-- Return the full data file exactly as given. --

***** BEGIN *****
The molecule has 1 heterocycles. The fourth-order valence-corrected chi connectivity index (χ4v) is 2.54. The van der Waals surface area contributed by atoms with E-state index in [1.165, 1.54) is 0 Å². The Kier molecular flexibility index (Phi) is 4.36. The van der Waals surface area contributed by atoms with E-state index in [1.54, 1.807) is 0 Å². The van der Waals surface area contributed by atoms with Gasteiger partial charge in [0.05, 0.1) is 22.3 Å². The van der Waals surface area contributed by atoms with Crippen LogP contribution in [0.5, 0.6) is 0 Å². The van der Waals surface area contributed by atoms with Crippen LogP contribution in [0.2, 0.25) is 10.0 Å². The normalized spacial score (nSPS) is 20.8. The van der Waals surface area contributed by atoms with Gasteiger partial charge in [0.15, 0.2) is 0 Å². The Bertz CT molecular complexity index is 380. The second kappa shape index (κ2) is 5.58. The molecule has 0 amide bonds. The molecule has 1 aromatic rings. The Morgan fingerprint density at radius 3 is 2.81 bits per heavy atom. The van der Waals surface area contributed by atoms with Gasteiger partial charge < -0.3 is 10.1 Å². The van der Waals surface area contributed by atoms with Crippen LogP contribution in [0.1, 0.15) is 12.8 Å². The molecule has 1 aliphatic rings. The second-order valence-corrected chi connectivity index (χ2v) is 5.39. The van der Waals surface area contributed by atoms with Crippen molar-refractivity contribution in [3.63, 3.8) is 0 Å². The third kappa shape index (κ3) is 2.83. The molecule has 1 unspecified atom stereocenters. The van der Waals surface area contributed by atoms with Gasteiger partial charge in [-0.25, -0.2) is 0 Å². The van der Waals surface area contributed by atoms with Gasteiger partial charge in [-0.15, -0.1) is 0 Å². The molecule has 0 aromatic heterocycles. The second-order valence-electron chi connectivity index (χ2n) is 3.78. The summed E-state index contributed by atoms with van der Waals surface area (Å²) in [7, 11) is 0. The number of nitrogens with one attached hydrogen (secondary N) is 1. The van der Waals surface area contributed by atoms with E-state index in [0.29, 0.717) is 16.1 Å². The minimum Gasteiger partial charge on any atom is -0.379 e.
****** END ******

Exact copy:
The molecule has 1 heterocycles. The fourth-order valence-corrected chi connectivity index (χ4v) is 2.54. The van der Waals surface area contributed by atoms with E-state index in [1.165, 1.54) is 0 Å². The Kier molecular flexibility index (Phi) is 4.36. The van der Waals surface area contributed by atoms with E-state index in [1.54, 1.807) is 0 Å². The van der Waals surface area contributed by atoms with Gasteiger partial charge in [0.05, 0.1) is 22.3 Å². The van der Waals surface area contributed by atoms with Crippen LogP contribution in [0.5, 0.6) is 0 Å². The van der Waals surface area contributed by atoms with Crippen LogP contribution in [0.2, 0.25) is 10.0 Å². The normalized spacial score (nSPS) is 20.8. The van der Waals surface area contributed by atoms with Gasteiger partial charge in [0.15, 0.2) is 0 Å². The Bertz CT molecular complexity index is 380. The second kappa shape index (κ2) is 5.58. The molecule has 0 amide bonds. The molecule has 1 aromatic rings. The Morgan fingerprint density at radius 3 is 2.81 bits per heavy atom. The van der Waals surface area contributed by atoms with Gasteiger partial charge < -0.3 is 10.1 Å². The van der Waals surface area contributed by atoms with Crippen LogP contribution in [0.1, 0.15) is 12.8 Å². The molecule has 1 aliphatic rings. The second-order valence-corrected chi connectivity index (χ2v) is 5.39. The van der Waals surface area contributed by atoms with Crippen molar-refractivity contribution in [3.63, 3.8) is 0 Å². The third kappa shape index (κ3) is 2.83. The molecule has 1 unspecified atom stereocenters. The van der Waals surface area contributed by atoms with Gasteiger partial charge in [-0.25, -0.2) is 0 Å². The van der Waals surface area contributed by atoms with Gasteiger partial charge in [-0.15, -0.1) is 0 Å². The molecule has 0 aromatic heterocycles. The second-order valence-electron chi connectivity index (χ2n) is 3.78. The summed E-state index contributed by atoms with van der Waals surface area (Å²) in [7, 11) is 0. The number of nitrogens with one attached hydrogen (secondary N) is 1. The van der Waals surface area contributed by atoms with E-state index in [0.29, 0.717) is 16.1 Å². The minimum Gasteiger partial charge on any atom is -0.379 e.